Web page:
Learned counsel then contended that the sponsoring authority had placed irrelevant and extraneous material before the detaining authority some of which have been considered by the detaining authority, hence, his subjective satisfaction is vitiated by the consideration of irrelevant and extraneous material. In support of this contention, the learned counsel pointed out from the pleadings in the writ petition that the detaining authority has taken into consideration three letters one of which is dated 2.2.2002 written by one Ms.J.Bhanu. The said letter states that the petitioner has indulged in heinous crime, hence the police should take all possible steps to get the petitioner punished and to see that he is not released on bail. A copy of this letter has been furnished to the detenu. The 2nd respondent in his counter affidavit filed before the Court has stated that he has taken note of the contents of this letter. We fail to see how the contents of this letter in any manner is extraneous or irrelevant for the purpose of forming an opinion as to the detention of the petitioner. The argument of the learned counsel is that this is not a letter which was either recovered during the course of investigation or a statement made to the investigating officer, therefore, such letter from a pro bono public is likely to prejudice the mind of the detaining authority. The learned counsel for the petitioner has failed to satisfy us that the detaining authority is not entitled to look into any material which is not collected during the course of the police investigation, even though such material may be relevant for the purpose of forming a subjective satisfaction. From the contents of this letter, we find these are related to the grounds of detention, therefore, we cannot accept this contention of the petitioner also.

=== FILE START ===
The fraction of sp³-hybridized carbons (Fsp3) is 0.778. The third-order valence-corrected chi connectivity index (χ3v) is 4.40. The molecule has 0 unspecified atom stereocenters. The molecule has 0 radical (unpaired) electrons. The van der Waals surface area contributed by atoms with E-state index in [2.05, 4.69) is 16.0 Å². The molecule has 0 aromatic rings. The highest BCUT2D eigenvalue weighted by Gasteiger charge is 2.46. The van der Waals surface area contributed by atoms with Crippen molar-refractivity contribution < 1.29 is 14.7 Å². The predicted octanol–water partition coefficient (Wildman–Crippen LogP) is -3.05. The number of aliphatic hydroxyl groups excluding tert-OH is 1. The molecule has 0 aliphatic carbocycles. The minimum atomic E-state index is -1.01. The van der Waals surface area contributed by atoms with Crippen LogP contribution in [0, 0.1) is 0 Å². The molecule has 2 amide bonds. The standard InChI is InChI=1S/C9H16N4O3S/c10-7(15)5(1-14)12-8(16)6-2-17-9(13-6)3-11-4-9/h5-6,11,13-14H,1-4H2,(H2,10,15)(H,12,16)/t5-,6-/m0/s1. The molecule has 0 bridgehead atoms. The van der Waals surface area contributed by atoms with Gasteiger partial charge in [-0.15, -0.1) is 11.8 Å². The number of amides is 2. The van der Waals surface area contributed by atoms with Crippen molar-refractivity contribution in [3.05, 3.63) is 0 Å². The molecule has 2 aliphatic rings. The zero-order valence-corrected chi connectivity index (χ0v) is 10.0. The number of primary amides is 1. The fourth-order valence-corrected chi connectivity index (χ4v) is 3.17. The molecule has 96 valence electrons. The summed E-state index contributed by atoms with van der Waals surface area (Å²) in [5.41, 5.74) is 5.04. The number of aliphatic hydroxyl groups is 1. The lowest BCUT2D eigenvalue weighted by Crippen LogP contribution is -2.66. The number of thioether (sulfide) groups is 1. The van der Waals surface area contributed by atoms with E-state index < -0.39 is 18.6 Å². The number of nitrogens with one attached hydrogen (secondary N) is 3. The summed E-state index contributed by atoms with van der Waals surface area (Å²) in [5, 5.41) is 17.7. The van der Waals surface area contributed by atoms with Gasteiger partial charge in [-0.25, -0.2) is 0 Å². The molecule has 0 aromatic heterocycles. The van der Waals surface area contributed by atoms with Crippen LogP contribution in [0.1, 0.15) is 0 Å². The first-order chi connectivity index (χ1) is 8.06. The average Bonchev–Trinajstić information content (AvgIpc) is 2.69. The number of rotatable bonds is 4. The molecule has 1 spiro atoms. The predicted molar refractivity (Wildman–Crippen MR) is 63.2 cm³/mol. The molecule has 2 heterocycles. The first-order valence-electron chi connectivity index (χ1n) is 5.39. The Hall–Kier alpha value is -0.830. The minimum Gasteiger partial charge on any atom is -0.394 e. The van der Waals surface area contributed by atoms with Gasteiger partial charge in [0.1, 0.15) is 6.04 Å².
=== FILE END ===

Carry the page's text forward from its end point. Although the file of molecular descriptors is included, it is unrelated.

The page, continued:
The next argument of the learned counsel with regard to the consideration of extraneous material is that, the detaining authority has considered two other letters one of which is dated 14.2.2002 written by one Mrs.Saraswathi and another letter dated 1.1.2002 written by Dr.S.Nagalakshmi to the police authorities. The signatories of these letters claiming to be office bearers of certain women's organisations had pleaded with the police authorities to take steps to see that the petitioner is not released on bail and if the police authorities failed to do so, the members of their association would go on 'Dharna'. In the counter affidavit filed by the detaining authority, he has stated that he has not taken into consideration the contents of this letter. The learned counsel for the petitioner argues that if these letters are not considered by the detaining authority then supply of the copies of this letter along with the grounds of detention would have misled the petitioner in making an effective representation. Therefore, the detention should be held to be invalid. We do not accept this argument either. Mere fact that copies of the some of the materials placed before the detaining authority was included in the list of documents given to the detenu ipso facto does not, in any manner, affect the petitioner's right to make a proper representation against his detention. The contents of this letter, if at all, read by the detenu would not, in any manner, mislead him or would confuse him because the contents of this letter are similar to the letter of Ms.Bhanu and it indicates that the police should take steps to prevent the petitioner from coming out on bail. Therefore, these letters cannot, in any manner, cause confusion in the mind of the detenu. In our opinion, this complaint of the petitioner has to be rejected.